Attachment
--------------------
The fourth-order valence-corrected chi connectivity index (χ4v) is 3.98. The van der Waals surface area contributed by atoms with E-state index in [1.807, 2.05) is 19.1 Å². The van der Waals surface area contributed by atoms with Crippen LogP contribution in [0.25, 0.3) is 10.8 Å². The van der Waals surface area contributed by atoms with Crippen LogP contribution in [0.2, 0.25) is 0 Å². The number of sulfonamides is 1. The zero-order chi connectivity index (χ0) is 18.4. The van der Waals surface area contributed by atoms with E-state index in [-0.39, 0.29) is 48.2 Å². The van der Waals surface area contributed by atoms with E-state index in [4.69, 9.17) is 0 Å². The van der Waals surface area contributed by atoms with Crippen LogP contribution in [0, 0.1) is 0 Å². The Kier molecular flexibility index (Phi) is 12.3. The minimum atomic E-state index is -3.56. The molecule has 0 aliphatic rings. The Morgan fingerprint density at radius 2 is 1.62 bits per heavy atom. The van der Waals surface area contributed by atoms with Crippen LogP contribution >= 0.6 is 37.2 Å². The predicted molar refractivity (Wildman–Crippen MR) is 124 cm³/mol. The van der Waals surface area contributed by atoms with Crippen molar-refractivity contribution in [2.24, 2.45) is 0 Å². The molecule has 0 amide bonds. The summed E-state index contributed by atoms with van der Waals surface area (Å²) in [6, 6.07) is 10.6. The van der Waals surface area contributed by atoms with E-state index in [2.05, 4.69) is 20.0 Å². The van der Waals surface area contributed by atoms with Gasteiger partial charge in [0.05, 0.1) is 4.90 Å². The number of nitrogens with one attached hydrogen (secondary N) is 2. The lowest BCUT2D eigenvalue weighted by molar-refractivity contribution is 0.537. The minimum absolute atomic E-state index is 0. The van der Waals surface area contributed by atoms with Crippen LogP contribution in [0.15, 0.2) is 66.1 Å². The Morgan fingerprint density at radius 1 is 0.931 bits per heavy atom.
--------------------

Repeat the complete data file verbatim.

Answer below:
The fourth-order valence-corrected chi connectivity index (χ4v) is 3.98. The van der Waals surface area contributed by atoms with E-state index in [1.807, 2.05) is 19.1 Å². The van der Waals surface area contributed by atoms with Crippen LogP contribution in [0.25, 0.3) is 10.8 Å². The van der Waals surface area contributed by atoms with Crippen LogP contribution in [0.2, 0.25) is 0 Å². The number of sulfonamides is 1. The zero-order chi connectivity index (χ0) is 18.4. The van der Waals surface area contributed by atoms with E-state index in [-0.39, 0.29) is 48.2 Å². The van der Waals surface area contributed by atoms with E-state index in [4.69, 9.17) is 0 Å². The van der Waals surface area contributed by atoms with Crippen LogP contribution in [0, 0.1) is 0 Å². The Kier molecular flexibility index (Phi) is 12.3. The minimum atomic E-state index is -3.56. The molecule has 0 aliphatic rings. The Morgan fingerprint density at radius 2 is 1.62 bits per heavy atom. The van der Waals surface area contributed by atoms with Crippen LogP contribution >= 0.6 is 37.2 Å². The predicted molar refractivity (Wildman–Crippen MR) is 124 cm³/mol. The van der Waals surface area contributed by atoms with Crippen molar-refractivity contribution in [2.24, 2.45) is 0 Å². The molecule has 0 amide bonds. The summed E-state index contributed by atoms with van der Waals surface area (Å²) in [6, 6.07) is 10.6. The van der Waals surface area contributed by atoms with E-state index in [2.05, 4.69) is 20.0 Å². The van der Waals surface area contributed by atoms with Gasteiger partial charge in [0.05, 0.1) is 4.90 Å². The number of nitrogens with one attached hydrogen (secondary N) is 2. The lowest BCUT2D eigenvalue weighted by molar-refractivity contribution is 0.537. The minimum absolute atomic E-state index is 0. The van der Waals surface area contributed by atoms with Crippen LogP contribution in [0.15, 0.2) is 66.1 Å². The Morgan fingerprint density at radius 1 is 0.931 bits per heavy atom.